There’s a lot to love about Black Panther, from its outstanding cast to its powerful political message, from its luminous cinematography to Michael B. Jordan’s dynamic villain. But one of the best things about Ryan Coogler’s superhero movie is its jaw-dropping costume design. Ruth E. Carter’s dazzling clothes, made up of intricate beadwork and rainbows of colorful fabrics, are so fantastic they could, and should, get Marvel its first Oscar nomination in the category.

With Black Panther, Carter, who’s worked on Selma, Malcolm X, and Amistad, wasn’t just tasked with designing a superhero movie, but an entirely new fictional world that runs the gamut from traditional African wardrobes to sleek, futuristic garments. Some highlights include Angela Bassett’s regal looks as Queen Mother Ramonda, the fierce and colorful armor worn by the King’s all-female warrior team, the Dora Milaje, and the detailed tribal makeup and accessories of Forest Whitaker’s Zuri and Daniel Kaluuya’s W’Kabi. That’s all before you get to Black Panther’s two new and improved super suits.

I caught up with Carter over the phone to talk about designing the film’s fictional world. She told me about blending traditional styles with innovative technology (like 3D printing a Zulu hat), bringing the superhero’s suits to life, and the major changes she and Coogler made to Dora Milaje’s comic-book counterparts.

You’ve done a lot of period costume work before, but what was the biggest challenge in working on a Marvel movie?

It was the schedule. Each costume was really a process. I started in June of 2016, and we were shooting in January, and there’s a couple of holidays in there. So there wasn’t a lot of time to conceptualize, to present ideas. There was a lot of information that was given to me all at once, so I had to hit the ground running to kind of section off all of the elements that create each character.

How much freedom did Marvel give you to design the costumes? Did you have to make sure your concepts fit into the rest of the MCU or did they allow you to create from your own vision?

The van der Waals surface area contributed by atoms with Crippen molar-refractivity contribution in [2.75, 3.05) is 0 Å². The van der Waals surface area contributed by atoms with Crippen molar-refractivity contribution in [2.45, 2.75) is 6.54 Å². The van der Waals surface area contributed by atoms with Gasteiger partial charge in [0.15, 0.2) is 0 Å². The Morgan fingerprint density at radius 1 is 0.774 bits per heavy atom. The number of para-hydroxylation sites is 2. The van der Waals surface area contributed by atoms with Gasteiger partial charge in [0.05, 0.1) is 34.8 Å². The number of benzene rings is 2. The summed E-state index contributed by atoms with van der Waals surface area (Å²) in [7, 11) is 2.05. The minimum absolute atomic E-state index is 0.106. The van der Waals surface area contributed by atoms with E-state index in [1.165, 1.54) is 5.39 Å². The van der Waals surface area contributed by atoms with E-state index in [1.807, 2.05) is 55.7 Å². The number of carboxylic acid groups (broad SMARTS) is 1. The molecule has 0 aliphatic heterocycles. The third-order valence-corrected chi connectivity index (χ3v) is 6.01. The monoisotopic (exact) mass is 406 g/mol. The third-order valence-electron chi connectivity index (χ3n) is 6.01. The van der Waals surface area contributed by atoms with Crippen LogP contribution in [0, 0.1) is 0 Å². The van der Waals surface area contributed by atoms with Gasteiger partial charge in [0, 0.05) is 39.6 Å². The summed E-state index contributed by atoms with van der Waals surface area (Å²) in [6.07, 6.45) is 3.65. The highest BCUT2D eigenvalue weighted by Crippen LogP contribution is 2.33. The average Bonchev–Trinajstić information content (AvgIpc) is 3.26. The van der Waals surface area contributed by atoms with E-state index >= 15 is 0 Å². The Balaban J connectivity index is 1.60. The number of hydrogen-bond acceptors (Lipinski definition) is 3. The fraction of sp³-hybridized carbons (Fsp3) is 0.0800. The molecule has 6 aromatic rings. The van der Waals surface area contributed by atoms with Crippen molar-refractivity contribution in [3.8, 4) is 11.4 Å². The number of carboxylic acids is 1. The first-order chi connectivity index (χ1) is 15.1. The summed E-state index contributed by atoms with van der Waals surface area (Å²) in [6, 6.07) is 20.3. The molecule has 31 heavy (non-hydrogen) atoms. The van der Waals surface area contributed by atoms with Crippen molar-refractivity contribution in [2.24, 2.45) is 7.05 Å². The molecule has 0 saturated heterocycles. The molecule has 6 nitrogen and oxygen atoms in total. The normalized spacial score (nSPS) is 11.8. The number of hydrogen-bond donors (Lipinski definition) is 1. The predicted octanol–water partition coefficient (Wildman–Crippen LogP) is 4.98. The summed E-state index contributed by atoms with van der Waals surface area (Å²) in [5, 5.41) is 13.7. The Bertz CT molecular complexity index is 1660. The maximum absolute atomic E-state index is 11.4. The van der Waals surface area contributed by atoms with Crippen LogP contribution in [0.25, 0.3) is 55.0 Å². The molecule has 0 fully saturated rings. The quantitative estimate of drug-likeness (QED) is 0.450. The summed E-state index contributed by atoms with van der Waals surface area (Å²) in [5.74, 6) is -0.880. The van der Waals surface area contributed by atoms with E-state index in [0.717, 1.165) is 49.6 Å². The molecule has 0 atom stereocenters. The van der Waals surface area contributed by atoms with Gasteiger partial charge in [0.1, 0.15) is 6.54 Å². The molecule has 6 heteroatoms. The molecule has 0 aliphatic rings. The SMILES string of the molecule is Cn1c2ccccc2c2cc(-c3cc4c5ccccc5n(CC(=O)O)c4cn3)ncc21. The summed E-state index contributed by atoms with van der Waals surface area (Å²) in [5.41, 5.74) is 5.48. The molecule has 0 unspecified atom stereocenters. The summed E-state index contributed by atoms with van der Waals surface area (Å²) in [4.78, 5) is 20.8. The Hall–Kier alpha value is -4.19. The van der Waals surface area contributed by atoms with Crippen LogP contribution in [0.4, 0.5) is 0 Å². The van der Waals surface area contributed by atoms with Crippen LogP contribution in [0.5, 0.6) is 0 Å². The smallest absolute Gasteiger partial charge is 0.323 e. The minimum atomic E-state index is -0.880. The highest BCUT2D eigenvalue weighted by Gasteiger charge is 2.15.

I think it was a little bit of both. There was so much to this Wakandan world, and this was the first time for Marvel to discover Wakanda. It was something I feel the fans haven’t really delved into in too much detail, because they hadn’t seen the Black Panther very much in the past. So Marvel was very hands-on, and I did go through a big approval process with all of the sketches and designs. They also came forward with designs as well.

The Black Panther [suit] is the design work of the genius of Ryan Meinerding at Marvel. He is the head of their visual development team, and they did a lot of work months before I came on. The Panther suit is already approved on my first day. I am handed the Panther suit, and I’m told, “Okay, now make this.” So I have to look at how the light hits it in the drawing, what it is about it that I can deem what these fabrics and textures look like. So I go and I make that.

Marvel Studios’ BLACK PANTHERT’Challa/Black Panther (Chadwick Boseman)Ph: Film Frame©Marvel Studios 2018

Now the Dora Milaje was also another costume that Marvel’s design development department came up with the framework for, and that was by Anthony Francisco. He did a wonderful job of creating a design that Ryan Coogler loved. I was handed that design and [told], “Okay now make this Wakandan. What are the elements of this illustration that will come into the fray of this world and make it successful?” So there are about four costumes like that in the movie that Marvel was very sure about. And I feel as though they had the toys in development, and the movie in development, and everything in development at the same time. So it was important to have that hands-on, the parent company kind of overseeing their star costumes. But as you can see, there is a whole world after that. [Laughs] I had a team of five illustrators that were busy illustrating tribes and colors and beadwork.

There are multiple tribes within Wakanda and each one is so visually distinct. Where did you pull inspiration from to make each of them look so individual?

Well, I did a lot of research. I have books from when I did Amistad on ancient African tribes. I bought more reference books, I was all over the internet. I had a team of costumers doing research. We had Pinterest boards, we had big boards in our office. I leaned on Marvel and Ryan Coogler to kind of guide me through the comic book aspect of the whole Wakandan universe. So that even though I’m infusing some African traditional pieces, I’m doing it in a way that’s fan-worthy, comic book-worthy, story-worthy. We aren’t making a documentary.